The Joys of Republicanism - The American Spectator | USA News and Politics
The Joys of Republicanism

Re: Jackie Mason & Raoul Felder’s Love is Blind, Deaf, and Dumb:

Wow! Jackie and Raoul really let us Jews have it — to the point where it the article reads more like a caricature than the real thing. However, have the two of them take heart, there are lots of Jewish Republicans, just take a look at this super website.
Lana Fayman
San Diego, California

I think it worth mentioning that Messrs. Felder & Mason omitted two very substantial reasons for Jews being loyal to the Democratic Party, aside from some of the shopworn arguments they offered. Reasons which are directly relevant to today’s Republican Party. Specifically the quality and quantity of its outreach.

When Jews first came here, like all other minorities, it was the Democrat ward healers that gave them a place at a political table. Not a meaningful place mind you, but a place in exchange for votes at election time. What, if I may ask, did the Republicans offer the Jews? Trading illusory favors they had no right to bestow, the Democrats got the Jewish votes. Starting low and slow, Jews have steadily climbed the ladder to political power in the ensuing five decades. Coming from Europe where Jews more often than not had no votes at all, no rights, no power, and no prospects for any of the above, not to mention human survival. To them, the Democrat’s pathetic largess must have seemed like manna incarnate. I hasten to remind that many of that generation are still alive today, and in possession of excellent memories. Having fought their way to the apex of the Democrat hierarchy, why on earth would Jews be interested in swapping that position for lower seniority rungs of Republican power?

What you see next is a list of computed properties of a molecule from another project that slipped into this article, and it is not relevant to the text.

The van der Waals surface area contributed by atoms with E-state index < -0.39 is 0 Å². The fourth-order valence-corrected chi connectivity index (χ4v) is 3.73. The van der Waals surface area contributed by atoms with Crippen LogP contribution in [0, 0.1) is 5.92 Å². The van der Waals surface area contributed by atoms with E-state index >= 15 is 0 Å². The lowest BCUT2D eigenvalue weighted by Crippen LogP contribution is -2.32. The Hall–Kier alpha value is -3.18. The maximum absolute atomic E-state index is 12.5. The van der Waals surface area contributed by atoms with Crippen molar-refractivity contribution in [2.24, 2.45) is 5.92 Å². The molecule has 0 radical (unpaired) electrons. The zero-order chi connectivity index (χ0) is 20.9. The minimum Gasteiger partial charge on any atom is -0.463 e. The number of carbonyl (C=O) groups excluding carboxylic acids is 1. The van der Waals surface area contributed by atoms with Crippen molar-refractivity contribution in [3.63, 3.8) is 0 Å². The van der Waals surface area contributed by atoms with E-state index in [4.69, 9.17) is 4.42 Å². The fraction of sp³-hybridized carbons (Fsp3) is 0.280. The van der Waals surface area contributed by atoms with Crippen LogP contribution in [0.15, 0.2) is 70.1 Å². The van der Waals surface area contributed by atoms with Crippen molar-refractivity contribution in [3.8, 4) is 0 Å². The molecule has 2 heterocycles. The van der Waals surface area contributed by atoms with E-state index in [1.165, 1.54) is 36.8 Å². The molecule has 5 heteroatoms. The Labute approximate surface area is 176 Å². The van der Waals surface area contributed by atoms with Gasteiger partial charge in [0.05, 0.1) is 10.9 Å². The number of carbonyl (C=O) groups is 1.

It also needs to be pointed out that the majority of Jews arrived more recently than most other minorities who have undergone conversion to Republican supporters. Like the Irish, English, Germans etc. The definition of a Republican as a Democrat that has been mugged, is only true over time. A long time. Republicans need to recognize that an effort to bring the Jewish voter into our tent will take time and much patience. Anger and resentment will not work.